The issues involved, it seemed to me, needed to involve treasuries because huge amounts of money were required for this transition, shifts in taxation. Well, the economic ministries, the treasuries, they weren't there. It was all on the shoulders of Environment Ministers.
Now, if you look around at most governments, the Environment Ministry, particularly in the UK, DEFRA, these ministries tend to be minnows in their government structures. I mean the big headline actions and the big money is obviously treasuries. It's the big ministries like Health and Education, and Social Security, and normally a lot of attention is focused on Foreign Ministries or Defence. Environment, whatever you call it, tends to be slightly the ugly duckling. If you are an Environment Minister, you're never one of the big figures in the cabinet. And I thought, my impression of Montreal COP11 was, actually, this is never going to shift the dial. You've got the wrong people here. And that impression continued over subsequent COPs.
And then we got to COP15, Copenhagen, 2009, where you did get a big turnout of leaders, President Obama and so forth and Gordon Brown, then prime minister, and they, they got nowhere. I mean, nothing happened. It all fell apart. It was badly organised, a lot of bad blood. And at that point I thought, "I mean, why do I keep covering these things? There are other things to do, like climate science, climate impact. What's happening to people." And actually for the next few years, having done four or five of these things, I thought, "I really can't be bothered." And I didn't go to one for a number of years. I kind of did some reports on them from London, but I didn't want to go. I couldn't see the point.
Anyway, then they gathered a bit more momentum. And then you get to Paris, COP21, 2015, again, massive turnout of leaders and much more serious engagement. By then, the science was much clearer that we were heading in the wrong direction and things were going to get nasty. And we then, we saw the birth of the Paris Agreement, which was only possible by the way because it's all voluntary. There are no set targets for anybody. People can do what they want effectively.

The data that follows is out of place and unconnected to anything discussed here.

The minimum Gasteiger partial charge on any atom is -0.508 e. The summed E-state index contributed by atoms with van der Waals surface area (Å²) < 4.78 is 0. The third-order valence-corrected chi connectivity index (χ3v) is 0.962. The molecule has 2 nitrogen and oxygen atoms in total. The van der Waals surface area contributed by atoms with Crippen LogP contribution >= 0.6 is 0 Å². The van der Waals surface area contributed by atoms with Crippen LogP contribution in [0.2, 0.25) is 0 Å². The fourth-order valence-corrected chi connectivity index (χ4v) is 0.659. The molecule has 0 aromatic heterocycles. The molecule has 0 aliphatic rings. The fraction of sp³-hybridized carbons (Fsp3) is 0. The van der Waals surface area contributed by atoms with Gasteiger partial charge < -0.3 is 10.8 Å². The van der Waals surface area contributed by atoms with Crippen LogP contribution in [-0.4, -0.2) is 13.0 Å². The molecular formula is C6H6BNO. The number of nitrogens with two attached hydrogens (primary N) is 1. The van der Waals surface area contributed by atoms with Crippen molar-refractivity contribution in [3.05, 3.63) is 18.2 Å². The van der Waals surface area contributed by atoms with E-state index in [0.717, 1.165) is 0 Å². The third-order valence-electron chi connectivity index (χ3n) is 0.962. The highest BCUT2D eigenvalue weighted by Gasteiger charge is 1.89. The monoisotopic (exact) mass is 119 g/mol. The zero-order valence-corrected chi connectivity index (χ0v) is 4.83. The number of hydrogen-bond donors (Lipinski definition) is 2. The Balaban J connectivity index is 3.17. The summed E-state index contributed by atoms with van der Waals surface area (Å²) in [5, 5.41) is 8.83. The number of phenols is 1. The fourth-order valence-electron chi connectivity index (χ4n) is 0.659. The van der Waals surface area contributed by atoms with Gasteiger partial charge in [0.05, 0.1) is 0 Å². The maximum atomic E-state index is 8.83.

I mean, there are a few, there's the ratchet mechanism designed to encourage tougher and tougher action, but nevertheless, it's a success. It's a framework. The first global treaty on climate change. And the COPs since then have all been about really fine tuning the Paris Agreement and trying to give it more meaning, and put some flesh on the bones.
And then you get to Glasgow, which on that front was a success. They finalised the rule book for the Paris Agreement, which is something that previous COPs had failed to do. There was, in addition though, at Glasgow, an awful lot of bluster. Now, I'm someone who thinks, look at the glass as half full, rather than half empty. I think it's better that you had a lot of politicians, a lot of companies, a lot of NGOs, an awful lot of drama, a lot of bold claims that are never going to be kept. But I think better to have that level of noise and engagement and out of it gets something tangible than to rewind to the miserable event of Montreal in 2005, where there was really no hope of anything happening.
So I think we're in a better space than we were, provided we keep a really sharp eye on promises made but not kept.
In the episode “How can we survive the next mass extinction?”, Anna Bevan talks to: Dr Ganga Shreedhar, Assistant Professor in LSE’s Department of Psychological and Behavioural Science, and Associate at the Grantham Research Institute of Climate Change and the Environment and the Inclusion Initiative; and former BBC Science Editor, and now Visiting Professor in Practice at the Grantham Research Institute, David Shukman. Listen to the episode here.
LSE iQ is a monthly podcast from the London School of Economics and Political Science, in which we ask some of the smartest social scientists - and other experts - to answer intelligent questions about economics, politics or society.